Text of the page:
I was prompted to write this post after being asked for some writing advice. A friend was trying to write a TV show pitch and wanted to know the best place to start. Though I am far from the most knowledgeable writer on the planet – or even my school – I gave him some of my go-to rules, which I am now sharing here, albeit more concisely.
Theming is an idea that I find a lot of amateur writers dismiss out of hand. Something to be “discovered” or “considered later”. I respectfully disagree. I always start with one of my two main themes in my work: life-changing decisions, and facing one’s own mortality. My current feature-length script project began life as a film about a life-changing decision – an undercover F.B.I agent is forced against his will to work for a criminal mastermind – but over time it became more of a story of mortality. A great many of my characters were struggling with the deaths of loved ones, or their own impending demises, and I have radically doctored the script to suit this new theme. My main theme changed, but there was one there. Working backwards from a theme helps steer the story, and fill in any gaps in the story beats. A theme is often confused with the moral of a story, so much so that the terms are used interchangeably. I often think of the moral as a lesson, but the theme as the class. Often a writer doesn’t quite know what they’re trying to say with their work until they’ve finished it – this is their moral. But the actual premise tends to reflect an idea of some kind. Find what that is, and then think about your actual message as you write.
Now that we have our theme, we need a central character. And what I tend to do when setting out my protagonist is start with what they want to be, not what they are currently. Aspiration drives people in real life. Someone who wants to be a musician will spend hours practising to be better. Just as a boxer will spend hours at the gym, or a writer will (or should) spend hours writing. If you want an audience to empathise with a character, give them a dream, something they want to be. Batman wants to fight all the crime in Gotham – it is by no means a practical or remotely reasonable goal, but it’s what motivates every action he takes from then on.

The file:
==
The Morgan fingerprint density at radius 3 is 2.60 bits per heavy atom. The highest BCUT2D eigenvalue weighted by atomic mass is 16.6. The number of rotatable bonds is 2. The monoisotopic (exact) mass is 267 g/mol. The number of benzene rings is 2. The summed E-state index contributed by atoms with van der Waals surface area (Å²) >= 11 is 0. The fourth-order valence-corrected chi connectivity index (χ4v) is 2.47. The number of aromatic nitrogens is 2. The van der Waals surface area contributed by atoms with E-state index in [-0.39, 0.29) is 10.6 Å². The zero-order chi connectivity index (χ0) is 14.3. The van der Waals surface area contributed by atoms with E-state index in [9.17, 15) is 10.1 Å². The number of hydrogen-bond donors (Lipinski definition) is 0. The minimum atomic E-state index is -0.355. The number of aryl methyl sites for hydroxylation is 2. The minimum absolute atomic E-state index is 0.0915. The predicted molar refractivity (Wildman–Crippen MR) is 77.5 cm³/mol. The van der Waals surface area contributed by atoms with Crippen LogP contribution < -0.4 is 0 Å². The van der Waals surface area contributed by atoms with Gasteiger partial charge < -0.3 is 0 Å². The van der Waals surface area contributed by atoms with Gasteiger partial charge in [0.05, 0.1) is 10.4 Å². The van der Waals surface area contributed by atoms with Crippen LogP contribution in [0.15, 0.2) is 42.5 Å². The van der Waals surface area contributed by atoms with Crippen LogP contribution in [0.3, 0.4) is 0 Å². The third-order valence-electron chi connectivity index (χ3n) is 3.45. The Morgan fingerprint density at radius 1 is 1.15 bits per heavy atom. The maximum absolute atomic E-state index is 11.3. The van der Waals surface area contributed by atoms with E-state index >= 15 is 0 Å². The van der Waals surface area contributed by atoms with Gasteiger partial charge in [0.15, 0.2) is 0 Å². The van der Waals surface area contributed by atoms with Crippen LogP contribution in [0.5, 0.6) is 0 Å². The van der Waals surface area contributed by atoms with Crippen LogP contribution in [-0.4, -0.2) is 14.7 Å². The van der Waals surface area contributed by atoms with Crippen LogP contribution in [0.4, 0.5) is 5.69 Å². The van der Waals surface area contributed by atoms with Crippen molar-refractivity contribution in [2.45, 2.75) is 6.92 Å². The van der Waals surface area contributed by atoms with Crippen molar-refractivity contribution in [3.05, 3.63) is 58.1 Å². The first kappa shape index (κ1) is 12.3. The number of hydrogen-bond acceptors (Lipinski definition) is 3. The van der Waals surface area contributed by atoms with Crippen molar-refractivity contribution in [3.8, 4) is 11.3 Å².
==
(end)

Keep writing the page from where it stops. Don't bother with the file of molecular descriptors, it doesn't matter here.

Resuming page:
Depending on the story you want to tell, this dream can come in a number of forms. Short or long-term, big plans or little objectives. Max Rockatansky’s goal in the Mad Max franchise is simply to avoid being killed by the harsh environment he lives in (just like most people who live in Australia). And whilst there are twists and turns in what his objective at certain moments are, they are all in aid of his one aspiration.
Ok, so with a theme to discuss and a protagonist to support up to their goal, what a story needs now is something conflicting. Something that will either make the hero’s goal crumble to dust, or make it seem further away than ever before. A person or an event, or even just an inanimate thing, but it’s best if it has something to do with the theme. To take all of my points in one example, take the case of John Wick:
Theme: A person cannot change who they truly are.
Dream: John wants to have a quiet retirement, free of violence and death.
Scream(s): John’s wife dies of cancer, and the son of his old criminal boss takes his two most treasured mementos of her.
This is just one of the ways John Wick is brilliant. The writers took such a messianic, unstoppable hitman and presented him with something he cannot shoot or punch – cancer. He wanted to leave the life of death behind him, but lost his love to a truly insidious fate. Then, everything else he loves is taken from him in a violent attack from on old friend’s son. Do you see how the “Dream” and “Scream” parallel, and both are tied to the “Theme”?
So if you’re looking to write a story, start with these three elements. Everything else should come naturally.